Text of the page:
What a summer we had this year – warm, sunny, dry, and long. For those of us who are sun-lovers and gardeners, it was joyful bliss. But, as always, August crept in with the vague, intangible feeling that fall was on the way. I’ve wondered why I always feel this, but suppose it is the cooling temperatures, the gradual shortening of the days, along with the difference in the slant of those sunny rays. Endless summer would surely get old (or so I tell myself), so I welcome the change of season with the crisp evenings, moody days, and blessed rain. Lord knows, we could use the rain.
With the extended summer was an extended growing period for both the native plants that surround us and for those we cultivate in our yards. Planting, weeding, pruning, watching for pests, and harvesting flowers, fruits, and vegetables became a drawn-out affair this year. As the weeks - and then the months - passed with no rain in sight, watering became a regular, necessary task. During our usual summer “droughts” native plants survive just fine, having slowly adapted to our unique Pacific Northwest climate through millennia. This summer was unusual, however, and even the natives suffered. Some slowed their growth, some closed up shop early by going into fall mode with leaves turning color, and some simply gave up and died. The weeds, on the other hand, seemed to flourish…
As any gardener knows, weeds are a constant battle. Many hours are spent weeding – eliminating those plants that spring up in our gardens, insidious and unwanted. What is it, exactly, that makes a plant a “weed”? They definitely are plants that we don’t want or like, but there must be more to it than that.
It may be that some of them are natives that are unusually well-suited to taking over any space they find and reproducing exponentially to the point where they crowd out any other plants in the area. It may be that some of them are wanted and liked in other parts of the world, perhaps where they originally came from.
Somehow, they got from there to here and seem to thrive – often because our conditions suit them and they lack the animals here that would consume them back home. I think that weeds go back as far as the first people who, for whatever reason, decided to leave home and wander into new territory. Whether they carried them intentionally, such as for food, healing, or needed materials, or inadvertently as hitchhikers, wherever they roamed some plants went along. All plants do have a use, whether or not we know what that is. For most of us today, weeds are quite simply plants that we do NOT want.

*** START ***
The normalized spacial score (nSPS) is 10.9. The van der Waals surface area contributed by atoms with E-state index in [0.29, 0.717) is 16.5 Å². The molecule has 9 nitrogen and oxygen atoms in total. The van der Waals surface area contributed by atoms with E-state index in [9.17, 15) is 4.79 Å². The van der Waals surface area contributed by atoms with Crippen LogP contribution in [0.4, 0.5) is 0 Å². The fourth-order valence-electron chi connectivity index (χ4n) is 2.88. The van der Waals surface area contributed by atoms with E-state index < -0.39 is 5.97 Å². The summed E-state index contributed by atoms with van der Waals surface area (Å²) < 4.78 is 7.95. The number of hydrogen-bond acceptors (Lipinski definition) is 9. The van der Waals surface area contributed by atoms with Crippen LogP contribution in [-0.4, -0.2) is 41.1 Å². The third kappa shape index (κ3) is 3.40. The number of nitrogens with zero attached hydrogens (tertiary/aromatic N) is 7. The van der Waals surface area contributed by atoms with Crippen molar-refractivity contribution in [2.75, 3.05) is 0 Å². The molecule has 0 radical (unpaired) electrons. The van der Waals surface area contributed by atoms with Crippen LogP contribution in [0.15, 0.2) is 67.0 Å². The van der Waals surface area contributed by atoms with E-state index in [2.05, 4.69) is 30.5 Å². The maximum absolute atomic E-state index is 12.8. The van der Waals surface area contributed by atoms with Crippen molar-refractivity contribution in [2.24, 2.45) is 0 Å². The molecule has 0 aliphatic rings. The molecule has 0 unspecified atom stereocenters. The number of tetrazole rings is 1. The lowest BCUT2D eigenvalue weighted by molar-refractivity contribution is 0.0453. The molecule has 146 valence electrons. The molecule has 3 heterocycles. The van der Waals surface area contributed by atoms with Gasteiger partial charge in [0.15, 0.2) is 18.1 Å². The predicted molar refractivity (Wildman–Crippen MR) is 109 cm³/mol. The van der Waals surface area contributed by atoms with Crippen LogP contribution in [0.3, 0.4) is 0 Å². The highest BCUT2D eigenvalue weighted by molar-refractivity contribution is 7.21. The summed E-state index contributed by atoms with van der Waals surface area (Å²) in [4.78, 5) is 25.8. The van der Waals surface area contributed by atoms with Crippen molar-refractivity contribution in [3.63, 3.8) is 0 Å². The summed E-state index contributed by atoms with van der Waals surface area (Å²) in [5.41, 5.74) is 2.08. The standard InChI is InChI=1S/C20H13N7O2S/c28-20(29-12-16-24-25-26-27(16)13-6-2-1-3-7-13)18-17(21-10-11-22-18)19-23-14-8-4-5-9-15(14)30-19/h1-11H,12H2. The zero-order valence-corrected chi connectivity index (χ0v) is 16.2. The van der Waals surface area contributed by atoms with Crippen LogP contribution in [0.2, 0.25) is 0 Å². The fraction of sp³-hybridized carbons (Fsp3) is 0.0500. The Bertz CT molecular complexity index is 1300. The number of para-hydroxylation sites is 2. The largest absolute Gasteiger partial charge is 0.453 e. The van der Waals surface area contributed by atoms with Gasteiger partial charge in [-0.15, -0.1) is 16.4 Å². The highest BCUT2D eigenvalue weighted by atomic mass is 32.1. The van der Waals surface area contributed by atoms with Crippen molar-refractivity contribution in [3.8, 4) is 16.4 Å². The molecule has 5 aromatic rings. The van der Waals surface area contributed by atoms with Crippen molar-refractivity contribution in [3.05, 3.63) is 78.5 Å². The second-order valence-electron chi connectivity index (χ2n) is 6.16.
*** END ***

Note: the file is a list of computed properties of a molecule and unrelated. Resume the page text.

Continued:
If we think of it this way, some people may be considered weeds. Not liked, unwanted, problems to be dealt with - we find them everywhere if we are looking for them. Misfits, aliens, minorities – call them what you will – they intrude on “our” territory and cause us discomfort. Native or imported, they are unlike us and are often sturdy survivors, for they have had to be. Because they are different and not what we think we want, need, or can use, we’d just as soon weed them out, cleaning up our spaces to our own specifications and satisfaction; discarding them because we don’t deem them worthy to grace our presence.
Are they not also God’s creation and, as such, certainly as worthy as we are? Suppose - just for a moment - that “we” and “they” all grew in the same garden. Consider this thoughtfully, because we are all in this life on earth together, whether we like it or not...
It is absolutely clear that God has called you to a free life. Just make sure that you don’t use this freedom as an excuse to do whatever you want to do and destroy your freedom. Rather, use your freedom to serve one another in love; that’s how freedom grows. For everything we know about God’s Word is summed up in a single sentence: Love others as you love yourself. That’s an act of true freedom. If you bite and ravage each other, watch out—in no time at all you will be annihilating each other, and where will your precious freedom be then? Galatians 5:13-15 (The Message)